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- 9-11: My Eleventh Day of Teaching - September 11, 2021
- I Let My Teaching Dream Die and I Don't Regret It - September 10, 2021
- Motivating Teachers to Believe in Students, Inspiring Students to Believe in Themselves - September 8, 2021
- Before You Check That Education Major Box … - September 3, 2021
- Paving the Way: Teacher Modeling to Improve Student Writing - September 2, 2021
- Teachers Didn't Sign Up for This - September 1, 2021
- Hit a Homerun Focusing on Student Learning Styles This School Year - August 30, 2021
Jonathan Blackstock is a teacher in the Georgia Mountains.
Often, the motivational strategies that well-meaning administrators line up for pre-planning fail to relate to our goals in the fine arts department, but this year, our speaker offered a reason to believe in students and a way to help students believe in themselves.
Marching Off The Map author Tim Elmore spoke to our district faculty meeting during pre-planning to kick off the school year (2019-2020). The majority of his message, like the first five to nine chapters of his book, resembles what I would consider an enlightening sociological study in that his research, at first, seems eye-opening but not necessarily empowering.
The K-12 students we’re teaching today do not draw motivation, comfort, and inspiration in the same way that students of previous generations do.
The research supports this claim.
What’s more is that the current high school students are not Millennials, as is often reported. Millennials, as Dr. Elmore points out, are not our students; they’re our colleagues now. The members of the new generation (Generation Z) prioritize their time differently. They are more prone to stress, require even more visual stimuli to learn, and give up more easily when facing adversity. We see the epitome of the generational difference when we understand that while Millennials texted in abbreviations and lowercase letters, the new generation bypasses all sense of the written text, deferring instead to emojis and gifs (49).
Elmore’s research certainly changes perspectives, but teachers usually want to take that research and apply it so that they can help students improve. Even if, as fine arts teachers, we are not creating future art majors, we do want students to incorporate their creativity into well-developed characters. If all else fails, we want them to become people they can be proud of. While this endeavor has never been simple, modern trends are not making the task any easier. Students today, as Elmore points out, have a more pragmatic moral compass, meaning that they often divide right from wrong according to what they can get away with rather than by a set standard (47-48). Yes, there are exceptions as always, but the overall observation is tough to refute. Having said that, as a teacher, what do we do about this issue? How do we use this to help reach students?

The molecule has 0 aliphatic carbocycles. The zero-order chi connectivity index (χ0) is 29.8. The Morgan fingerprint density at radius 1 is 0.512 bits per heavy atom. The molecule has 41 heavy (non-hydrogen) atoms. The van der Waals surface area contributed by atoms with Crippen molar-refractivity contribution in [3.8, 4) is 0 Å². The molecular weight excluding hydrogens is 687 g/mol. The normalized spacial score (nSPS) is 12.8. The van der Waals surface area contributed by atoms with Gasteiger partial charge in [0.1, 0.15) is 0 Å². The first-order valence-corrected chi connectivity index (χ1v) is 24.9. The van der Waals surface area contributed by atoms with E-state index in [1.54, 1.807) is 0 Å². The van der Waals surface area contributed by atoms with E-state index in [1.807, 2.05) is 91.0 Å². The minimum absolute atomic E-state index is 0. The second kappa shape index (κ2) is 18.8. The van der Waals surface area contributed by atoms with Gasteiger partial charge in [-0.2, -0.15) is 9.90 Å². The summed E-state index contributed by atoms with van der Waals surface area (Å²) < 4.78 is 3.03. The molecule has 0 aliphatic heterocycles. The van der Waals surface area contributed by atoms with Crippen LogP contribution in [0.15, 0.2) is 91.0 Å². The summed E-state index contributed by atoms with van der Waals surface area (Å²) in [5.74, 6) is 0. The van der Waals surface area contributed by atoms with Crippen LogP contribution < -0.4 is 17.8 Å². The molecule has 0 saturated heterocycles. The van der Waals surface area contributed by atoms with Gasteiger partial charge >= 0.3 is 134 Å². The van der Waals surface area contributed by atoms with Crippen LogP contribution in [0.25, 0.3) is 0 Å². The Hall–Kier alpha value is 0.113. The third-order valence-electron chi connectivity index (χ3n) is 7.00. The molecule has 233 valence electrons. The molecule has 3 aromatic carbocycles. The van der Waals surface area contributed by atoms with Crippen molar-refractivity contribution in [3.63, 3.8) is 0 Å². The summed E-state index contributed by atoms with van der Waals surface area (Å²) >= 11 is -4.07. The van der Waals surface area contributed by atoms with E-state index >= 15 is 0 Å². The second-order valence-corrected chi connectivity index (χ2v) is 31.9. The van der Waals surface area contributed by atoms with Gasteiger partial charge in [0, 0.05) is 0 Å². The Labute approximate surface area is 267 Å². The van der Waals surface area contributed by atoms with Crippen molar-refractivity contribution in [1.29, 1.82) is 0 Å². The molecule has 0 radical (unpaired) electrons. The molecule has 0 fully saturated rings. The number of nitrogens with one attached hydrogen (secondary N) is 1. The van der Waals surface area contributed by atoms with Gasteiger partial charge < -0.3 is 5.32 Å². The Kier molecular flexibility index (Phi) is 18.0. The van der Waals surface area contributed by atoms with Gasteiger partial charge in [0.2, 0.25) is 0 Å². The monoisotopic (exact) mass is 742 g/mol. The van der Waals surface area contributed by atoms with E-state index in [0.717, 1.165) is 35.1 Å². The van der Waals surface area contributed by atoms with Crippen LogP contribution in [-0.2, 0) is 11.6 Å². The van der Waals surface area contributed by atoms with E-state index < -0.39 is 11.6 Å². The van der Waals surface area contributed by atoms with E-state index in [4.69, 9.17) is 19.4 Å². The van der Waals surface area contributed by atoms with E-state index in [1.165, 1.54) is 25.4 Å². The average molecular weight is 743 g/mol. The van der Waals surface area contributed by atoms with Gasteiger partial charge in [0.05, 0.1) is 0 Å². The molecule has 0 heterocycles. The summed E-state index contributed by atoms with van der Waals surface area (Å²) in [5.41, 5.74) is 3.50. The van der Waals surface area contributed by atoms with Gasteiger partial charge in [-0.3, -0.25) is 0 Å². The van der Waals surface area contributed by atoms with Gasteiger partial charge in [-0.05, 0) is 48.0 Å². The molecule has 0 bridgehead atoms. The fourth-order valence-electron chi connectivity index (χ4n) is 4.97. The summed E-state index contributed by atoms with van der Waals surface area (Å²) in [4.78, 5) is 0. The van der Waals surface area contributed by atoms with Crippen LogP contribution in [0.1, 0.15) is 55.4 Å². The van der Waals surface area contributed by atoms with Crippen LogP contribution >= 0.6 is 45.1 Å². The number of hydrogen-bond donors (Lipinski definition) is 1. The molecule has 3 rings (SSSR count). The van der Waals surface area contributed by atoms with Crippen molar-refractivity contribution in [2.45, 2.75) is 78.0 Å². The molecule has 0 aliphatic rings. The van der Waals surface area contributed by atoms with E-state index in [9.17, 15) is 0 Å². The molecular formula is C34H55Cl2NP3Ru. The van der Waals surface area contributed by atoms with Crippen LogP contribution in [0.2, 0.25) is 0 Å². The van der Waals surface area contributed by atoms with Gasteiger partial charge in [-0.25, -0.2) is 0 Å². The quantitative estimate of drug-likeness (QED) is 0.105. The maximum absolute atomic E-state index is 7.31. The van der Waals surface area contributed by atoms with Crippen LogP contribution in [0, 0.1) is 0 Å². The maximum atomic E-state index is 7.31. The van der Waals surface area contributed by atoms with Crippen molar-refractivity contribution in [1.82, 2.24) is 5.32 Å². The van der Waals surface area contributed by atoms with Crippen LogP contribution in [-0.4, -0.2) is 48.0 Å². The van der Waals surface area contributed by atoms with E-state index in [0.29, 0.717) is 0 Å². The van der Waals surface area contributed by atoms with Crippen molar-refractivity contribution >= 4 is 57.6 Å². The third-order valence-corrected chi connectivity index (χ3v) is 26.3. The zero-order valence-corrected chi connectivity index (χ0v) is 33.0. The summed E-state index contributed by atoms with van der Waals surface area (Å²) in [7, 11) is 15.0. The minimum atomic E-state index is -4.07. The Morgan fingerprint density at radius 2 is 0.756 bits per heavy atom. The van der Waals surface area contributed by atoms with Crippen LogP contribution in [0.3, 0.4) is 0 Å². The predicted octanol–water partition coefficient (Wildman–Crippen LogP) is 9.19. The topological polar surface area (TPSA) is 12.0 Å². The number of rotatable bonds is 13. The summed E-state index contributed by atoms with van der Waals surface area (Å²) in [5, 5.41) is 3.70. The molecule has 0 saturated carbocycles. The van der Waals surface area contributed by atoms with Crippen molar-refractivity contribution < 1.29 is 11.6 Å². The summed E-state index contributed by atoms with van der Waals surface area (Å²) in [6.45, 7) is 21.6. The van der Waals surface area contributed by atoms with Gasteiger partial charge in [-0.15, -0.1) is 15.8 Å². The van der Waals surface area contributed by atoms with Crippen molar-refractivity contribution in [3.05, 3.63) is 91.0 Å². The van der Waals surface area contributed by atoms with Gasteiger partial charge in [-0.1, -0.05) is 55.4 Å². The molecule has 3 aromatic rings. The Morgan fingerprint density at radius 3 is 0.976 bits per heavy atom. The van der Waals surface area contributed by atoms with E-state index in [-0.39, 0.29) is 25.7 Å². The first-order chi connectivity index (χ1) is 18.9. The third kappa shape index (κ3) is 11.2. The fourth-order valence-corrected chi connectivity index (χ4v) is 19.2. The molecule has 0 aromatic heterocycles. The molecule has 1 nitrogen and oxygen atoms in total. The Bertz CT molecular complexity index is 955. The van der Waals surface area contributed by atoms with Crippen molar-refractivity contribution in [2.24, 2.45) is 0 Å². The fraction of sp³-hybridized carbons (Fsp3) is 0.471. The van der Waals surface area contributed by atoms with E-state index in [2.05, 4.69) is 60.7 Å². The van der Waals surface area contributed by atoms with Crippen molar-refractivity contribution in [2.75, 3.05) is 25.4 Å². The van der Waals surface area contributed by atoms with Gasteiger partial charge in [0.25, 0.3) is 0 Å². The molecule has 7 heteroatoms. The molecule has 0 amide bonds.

Fortunately, in his final chapters, Elmore offers several suggestions, but probably the most essential is that students have to feel as if they are important. Elmore refers to this suggestion as “The Motivation of Belief” (217). We not only have to make students realize we believe in them, but we also have to be demanding in our requirements. In other words, students have to know we believe in them, and then, they have to find reasons to believe in themselves. Taking the advice further, students need to know that their peers believe in them and that they are part of something more important than test scores, which often simply decide whether the educators have value. Fine arts teachers have a head start in making this connection with students because we already have projects, productions, concerts, and so on that make each of us--students and teachers alike--vital for each other’s success.
A freshman student that I work with found herself in a lot of trouble near the beginning of the year. And for good reason. He had stolen something. He found an envelope full of money on a table and just took it. The student had shown a lot of promise in both our theatre and literary teams, but he also had several issues at home, many of which immediately reminded me of the case studies in Marching Off The Map. When I pulled the student aside, he tried to use those issues as an excuse, explained the tough environment he’d encountered growing up in another state, and ultimately tried to downplay the theft by pointing out that no one’s name was on the envelope. I tried explaining that he knew it didn’t grow there, that he had better sense than to believe this was acceptable, and even that his past did not give him a ticket to do whatever he wanted. None of this mattered.
The shock came when I told him that his friends and I were counting on him and that if he stayed in trouble, he’d have to give up being a part of the team. The administration, rightfully so, would not put up with this. The student’s entire existence came to a halt.
“What do you mean, I’m important?” I explained that he had potential, that the leaders of our program saw his talent, and that he didn’t need to perform outrageous acts to garner attention.
The student had been scolded, punished, and ignored, but he had never really been made to feel important. Since then, this student has won several group and individual awards in his freshman year and has maintained better grades, his mom says, than he has ever had before.
Dr. Elmore says, “If today’s population of kids is fragile, it’s because we have raised them this way.” The student I am working with needs to find a real moral standard at some point. Absolutely. But until then, we can’t just tell students that they will live by our standards, and we can’t just make or accept excuses for them. They have to believe in themselves, believe that their struggles will benefit them, and if possible, believe that they are a part of a supportive team.